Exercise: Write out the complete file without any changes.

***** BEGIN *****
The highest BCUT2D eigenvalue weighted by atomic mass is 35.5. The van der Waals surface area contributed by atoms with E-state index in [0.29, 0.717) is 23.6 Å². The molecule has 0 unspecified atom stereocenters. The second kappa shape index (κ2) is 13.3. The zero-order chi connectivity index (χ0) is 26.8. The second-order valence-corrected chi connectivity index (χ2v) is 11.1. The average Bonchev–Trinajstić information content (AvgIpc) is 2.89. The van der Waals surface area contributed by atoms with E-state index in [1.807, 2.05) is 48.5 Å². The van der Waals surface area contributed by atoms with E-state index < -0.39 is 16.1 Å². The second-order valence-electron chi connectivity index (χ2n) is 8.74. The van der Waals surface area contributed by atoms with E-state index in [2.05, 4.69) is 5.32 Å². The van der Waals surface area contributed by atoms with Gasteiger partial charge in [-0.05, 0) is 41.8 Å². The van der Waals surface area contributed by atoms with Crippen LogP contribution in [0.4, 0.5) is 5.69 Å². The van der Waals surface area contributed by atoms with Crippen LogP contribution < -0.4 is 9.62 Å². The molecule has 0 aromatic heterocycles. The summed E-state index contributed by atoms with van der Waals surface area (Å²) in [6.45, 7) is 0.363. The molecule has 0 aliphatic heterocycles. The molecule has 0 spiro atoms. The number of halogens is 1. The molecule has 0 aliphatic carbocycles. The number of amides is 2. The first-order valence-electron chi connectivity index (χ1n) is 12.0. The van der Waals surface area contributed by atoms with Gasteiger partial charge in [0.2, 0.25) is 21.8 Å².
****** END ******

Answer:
The highest BCUT2D eigenvalue weighted by atomic mass is 35.5. The van der Waals surface area contributed by atoms with E-state index in [0.29, 0.717) is 23.6 Å². The molecule has 0 unspecified atom stereocenters. The second kappa shape index (κ2) is 13.3. The zero-order chi connectivity index (χ0) is 26.8. The second-order valence-corrected chi connectivity index (χ2v) is 11.1. The average Bonchev–Trinajstić information content (AvgIpc) is 2.89. The van der Waals surface area contributed by atoms with E-state index in [1.807, 2.05) is 48.5 Å². The van der Waals surface area contributed by atoms with E-state index < -0.39 is 16.1 Å². The second-order valence-electron chi connectivity index (χ2n) is 8.74. The van der Waals surface area contributed by atoms with E-state index in [2.05, 4.69) is 5.32 Å². The van der Waals surface area contributed by atoms with Gasteiger partial charge in [-0.05, 0) is 41.8 Å². The van der Waals surface area contributed by atoms with Crippen LogP contribution in [0.4, 0.5) is 5.69 Å². The van der Waals surface area contributed by atoms with Crippen LogP contribution < -0.4 is 9.62 Å². The molecule has 0 aromatic heterocycles. The summed E-state index contributed by atoms with van der Waals surface area (Å²) in [6.45, 7) is 0.363. The molecule has 0 aliphatic heterocycles. The molecule has 0 spiro atoms. The number of halogens is 1. The molecule has 0 aliphatic carbocycles. The number of amides is 2. The first-order valence-electron chi connectivity index (χ1n) is 12.0. The van der Waals surface area contributed by atoms with Gasteiger partial charge in [0.2, 0.25) is 21.8 Å².